Among the many great novels by John Steinbeck are a couple detailing with life during the depression. Most people are aware of “The Grapes of Wrath,” which won a Pulitzer Prize and was made into a film starring Henry Fonda. The lesser known novel, written in between “Tortilla Flat” and “Of Mice and Men” (Jesus, this guy had some talent) was titled “In Dubious Battle.”
The year is 1934. We find ourselves in the Bolton Apple Orchards of California. Many people have picked up back east and headed west with the promise of available work and great wages. However, the influx of laborers has driven wages down, much to the chagrin of the apple pickers. A burly man named London (Vincent D’Onofrio) confronts old man Bolton (Robert Duvall). Having been promised three dollars a day for their work, the workers have only received one dollar a day and are, justifiably, unhappy. They want to fight for what they have owed them. They only need a little nudge.
Some of you reading this may be saying to yourself, “I didn’t know James Franco directed.” I am a fan of his film “SAL,” but I was shocked to learn that, if the Internet Movie Data Base is to be believed, he has no less than SEVEN films coming out this year that he directed. He really is a renaissance man! Franco also stars here as Mac, an organizer for a group that is trying to unionize the apple pickers. He had taken under his wing a young man named Jim (Nat Wolff). His eyes not truly open, Jim is drawn to the movement by the fiery rhetoric of Mac. Together they apply for work at Bolton’s orchards and try to blend in. They begin to make small talk with the other workers, trying to feel out who can be a leader and discover London. They discover that most of the workers have had their spirits crushed. When Jim makes an optimistic comment he is met with a frown. “That sounds like hope,” he’s told. But hope may be all these people need.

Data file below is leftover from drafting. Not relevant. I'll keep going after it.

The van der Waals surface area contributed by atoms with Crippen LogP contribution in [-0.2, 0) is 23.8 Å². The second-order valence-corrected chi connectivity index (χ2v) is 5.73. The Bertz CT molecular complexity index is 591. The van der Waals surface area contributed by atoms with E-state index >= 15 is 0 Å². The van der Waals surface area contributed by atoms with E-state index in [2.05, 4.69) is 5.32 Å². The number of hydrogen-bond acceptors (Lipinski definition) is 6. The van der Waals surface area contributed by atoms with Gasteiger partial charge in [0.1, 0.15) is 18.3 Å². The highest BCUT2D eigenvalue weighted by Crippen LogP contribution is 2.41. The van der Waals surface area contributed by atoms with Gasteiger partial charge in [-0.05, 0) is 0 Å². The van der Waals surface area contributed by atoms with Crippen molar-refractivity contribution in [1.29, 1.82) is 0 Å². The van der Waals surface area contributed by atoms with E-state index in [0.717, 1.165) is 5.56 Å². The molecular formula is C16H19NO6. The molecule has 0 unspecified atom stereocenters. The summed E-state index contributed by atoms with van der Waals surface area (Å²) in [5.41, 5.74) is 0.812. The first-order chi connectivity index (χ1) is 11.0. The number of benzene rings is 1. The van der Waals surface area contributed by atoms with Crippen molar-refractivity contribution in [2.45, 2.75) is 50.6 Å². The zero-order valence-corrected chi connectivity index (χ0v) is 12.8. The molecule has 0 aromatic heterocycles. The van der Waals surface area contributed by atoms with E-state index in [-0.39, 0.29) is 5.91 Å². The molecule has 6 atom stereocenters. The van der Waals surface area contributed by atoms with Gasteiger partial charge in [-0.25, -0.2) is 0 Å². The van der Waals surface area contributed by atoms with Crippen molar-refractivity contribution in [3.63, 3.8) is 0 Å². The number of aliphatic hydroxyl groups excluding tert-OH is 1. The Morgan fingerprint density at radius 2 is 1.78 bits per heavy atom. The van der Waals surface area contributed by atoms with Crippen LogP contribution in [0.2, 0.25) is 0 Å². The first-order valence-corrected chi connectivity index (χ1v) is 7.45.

Perfectly paced and skillfully cast, “In Dubious Battle” is one of those small films that occasionally see the light of day. With a perfect period background and an accompanying musical score by Volker Bertelmann, whose score for this year’s “Lion” has been nominated for an Academy Award, the film takes you back in time to a period when life seemed easier but surely wasn’t. And Franco seems to be the new Woody Allen in that everyone wants to work with him. He has filled his cast with some of the best (and in my case, favorite) character actors, including Ed Harris, Bryan Cranston and John Savage. As London, D’Onofrio adds another great character to his resume. Wolff begins the film clad in innocence, growing more defiant as the story progresses. Franco’s Mac is almost a step-brother to “The Grapes of Wrath”s Tom Joad, pushing forward and giving the occasional inspirational speech.
I’ll admit here that I am a member of a labor union. My current home-state, Missiouri, recently voted to be a “Right to Work” state. I found this film inspirational, both in content and in the commemoration of those that came before us.